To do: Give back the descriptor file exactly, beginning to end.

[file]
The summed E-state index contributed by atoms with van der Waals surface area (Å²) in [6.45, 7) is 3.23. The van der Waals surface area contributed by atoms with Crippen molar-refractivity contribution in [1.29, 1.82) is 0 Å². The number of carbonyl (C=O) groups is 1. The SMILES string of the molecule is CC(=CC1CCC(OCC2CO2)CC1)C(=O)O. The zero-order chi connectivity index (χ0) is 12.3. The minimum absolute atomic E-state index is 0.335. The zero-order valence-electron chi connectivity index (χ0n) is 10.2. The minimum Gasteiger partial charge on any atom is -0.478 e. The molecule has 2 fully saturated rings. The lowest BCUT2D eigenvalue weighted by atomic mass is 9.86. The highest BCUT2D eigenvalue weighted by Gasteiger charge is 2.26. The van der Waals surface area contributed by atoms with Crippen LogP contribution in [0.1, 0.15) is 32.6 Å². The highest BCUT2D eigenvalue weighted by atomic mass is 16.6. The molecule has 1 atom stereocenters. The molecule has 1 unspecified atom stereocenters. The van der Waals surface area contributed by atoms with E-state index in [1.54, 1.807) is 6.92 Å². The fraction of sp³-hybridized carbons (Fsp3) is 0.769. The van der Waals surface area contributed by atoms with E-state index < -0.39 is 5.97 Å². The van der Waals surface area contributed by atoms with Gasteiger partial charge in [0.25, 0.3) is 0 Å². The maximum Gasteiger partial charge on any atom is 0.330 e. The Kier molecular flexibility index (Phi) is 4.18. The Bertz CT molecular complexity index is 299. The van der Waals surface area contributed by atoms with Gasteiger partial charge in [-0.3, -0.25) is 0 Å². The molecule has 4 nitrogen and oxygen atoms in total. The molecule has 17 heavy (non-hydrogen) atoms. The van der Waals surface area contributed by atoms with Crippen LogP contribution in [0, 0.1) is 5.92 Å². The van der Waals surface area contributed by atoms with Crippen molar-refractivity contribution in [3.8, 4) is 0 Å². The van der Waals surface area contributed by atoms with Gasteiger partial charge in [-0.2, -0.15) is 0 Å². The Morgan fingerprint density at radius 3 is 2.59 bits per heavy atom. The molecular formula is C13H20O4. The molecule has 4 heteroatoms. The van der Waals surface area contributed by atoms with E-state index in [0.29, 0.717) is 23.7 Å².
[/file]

The summed E-state index contributed by atoms with van der Waals surface area (Å²) in [6.45, 7) is 3.23. The van der Waals surface area contributed by atoms with Crippen molar-refractivity contribution in [1.29, 1.82) is 0 Å². The number of carbonyl (C=O) groups is 1. The SMILES string of the molecule is CC(=CC1CCC(OCC2CO2)CC1)C(=O)O. The zero-order chi connectivity index (χ0) is 12.3. The minimum absolute atomic E-state index is 0.335. The zero-order valence-electron chi connectivity index (χ0n) is 10.2. The minimum Gasteiger partial charge on any atom is -0.478 e. The molecule has 2 fully saturated rings. The lowest BCUT2D eigenvalue weighted by atomic mass is 9.86. The highest BCUT2D eigenvalue weighted by Gasteiger charge is 2.26. The van der Waals surface area contributed by atoms with Crippen LogP contribution in [0.1, 0.15) is 32.6 Å². The highest BCUT2D eigenvalue weighted by atomic mass is 16.6. The molecule has 1 atom stereocenters. The molecule has 1 unspecified atom stereocenters. The van der Waals surface area contributed by atoms with E-state index in [1.54, 1.807) is 6.92 Å². The fraction of sp³-hybridized carbons (Fsp3) is 0.769. The van der Waals surface area contributed by atoms with E-state index < -0.39 is 5.97 Å². The van der Waals surface area contributed by atoms with Gasteiger partial charge in [0.25, 0.3) is 0 Å². The maximum Gasteiger partial charge on any atom is 0.330 e. The Kier molecular flexibility index (Phi) is 4.18. The Bertz CT molecular complexity index is 299. The van der Waals surface area contributed by atoms with Gasteiger partial charge in [-0.3, -0.25) is 0 Å². The molecule has 4 nitrogen and oxygen atoms in total. The molecule has 17 heavy (non-hydrogen) atoms. The van der Waals surface area contributed by atoms with Crippen LogP contribution in [0, 0.1) is 5.92 Å². The van der Waals surface area contributed by atoms with Crippen molar-refractivity contribution in [3.8, 4) is 0 Å². The van der Waals surface area contributed by atoms with Gasteiger partial charge in [-0.2, -0.15) is 0 Å². The Morgan fingerprint density at radius 3 is 2.59 bits per heavy atom. The molecular formula is C13H20O4. The molecule has 4 heteroatoms. The van der Waals surface area contributed by atoms with E-state index in [0.29, 0.717) is 23.7 Å².